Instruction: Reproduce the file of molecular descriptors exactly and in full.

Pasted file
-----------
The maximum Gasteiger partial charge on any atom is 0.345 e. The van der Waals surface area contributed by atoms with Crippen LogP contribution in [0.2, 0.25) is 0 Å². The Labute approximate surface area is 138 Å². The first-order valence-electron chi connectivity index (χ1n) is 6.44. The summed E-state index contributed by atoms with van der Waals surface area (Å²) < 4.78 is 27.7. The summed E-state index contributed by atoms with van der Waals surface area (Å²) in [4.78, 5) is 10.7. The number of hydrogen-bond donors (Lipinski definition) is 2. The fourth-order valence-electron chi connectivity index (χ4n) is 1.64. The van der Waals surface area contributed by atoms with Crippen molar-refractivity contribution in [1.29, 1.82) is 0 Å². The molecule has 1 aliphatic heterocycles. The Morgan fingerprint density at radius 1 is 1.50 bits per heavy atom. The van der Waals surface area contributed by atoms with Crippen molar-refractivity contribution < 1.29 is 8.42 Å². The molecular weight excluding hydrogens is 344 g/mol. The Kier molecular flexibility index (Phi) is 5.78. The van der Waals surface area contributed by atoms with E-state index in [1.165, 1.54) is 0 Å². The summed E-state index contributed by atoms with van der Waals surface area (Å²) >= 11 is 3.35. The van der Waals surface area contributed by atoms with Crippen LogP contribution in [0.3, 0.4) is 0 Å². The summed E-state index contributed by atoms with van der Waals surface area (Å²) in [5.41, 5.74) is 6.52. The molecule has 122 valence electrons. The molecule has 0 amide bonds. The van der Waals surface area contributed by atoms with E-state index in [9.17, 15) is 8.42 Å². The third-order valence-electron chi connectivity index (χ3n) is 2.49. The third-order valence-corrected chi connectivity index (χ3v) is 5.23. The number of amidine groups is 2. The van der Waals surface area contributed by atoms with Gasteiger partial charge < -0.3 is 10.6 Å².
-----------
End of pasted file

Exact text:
The maximum Gasteiger partial charge on any atom is 0.345 e. The van der Waals surface area contributed by atoms with Crippen LogP contribution in [0.2, 0.25) is 0 Å². The Labute approximate surface area is 138 Å². The first-order valence-electron chi connectivity index (χ1n) is 6.44. The summed E-state index contributed by atoms with van der Waals surface area (Å²) < 4.78 is 27.7. The summed E-state index contributed by atoms with van der Waals surface area (Å²) in [4.78, 5) is 10.7. The number of hydrogen-bond donors (Lipinski definition) is 2. The fourth-order valence-electron chi connectivity index (χ4n) is 1.64. The van der Waals surface area contributed by atoms with Crippen molar-refractivity contribution in [1.29, 1.82) is 0 Å². The molecule has 1 aliphatic heterocycles. The Morgan fingerprint density at radius 1 is 1.50 bits per heavy atom. The van der Waals surface area contributed by atoms with Crippen molar-refractivity contribution < 1.29 is 8.42 Å². The molecular weight excluding hydrogens is 344 g/mol. The Kier molecular flexibility index (Phi) is 5.78. The van der Waals surface area contributed by atoms with E-state index in [1.165, 1.54) is 0 Å². The summed E-state index contributed by atoms with van der Waals surface area (Å²) >= 11 is 3.35. The van der Waals surface area contributed by atoms with Crippen LogP contribution in [0.3, 0.4) is 0 Å². The summed E-state index contributed by atoms with van der Waals surface area (Å²) in [5.41, 5.74) is 6.52. The molecule has 122 valence electrons. The molecule has 0 amide bonds. The van der Waals surface area contributed by atoms with E-state index in [9.17, 15) is 8.42 Å². The third-order valence-electron chi connectivity index (χ3n) is 2.49. The third-order valence-corrected chi connectivity index (χ3v) is 5.23. The number of amidine groups is 2. The van der Waals surface area contributed by atoms with Gasteiger partial charge < -0.3 is 10.6 Å².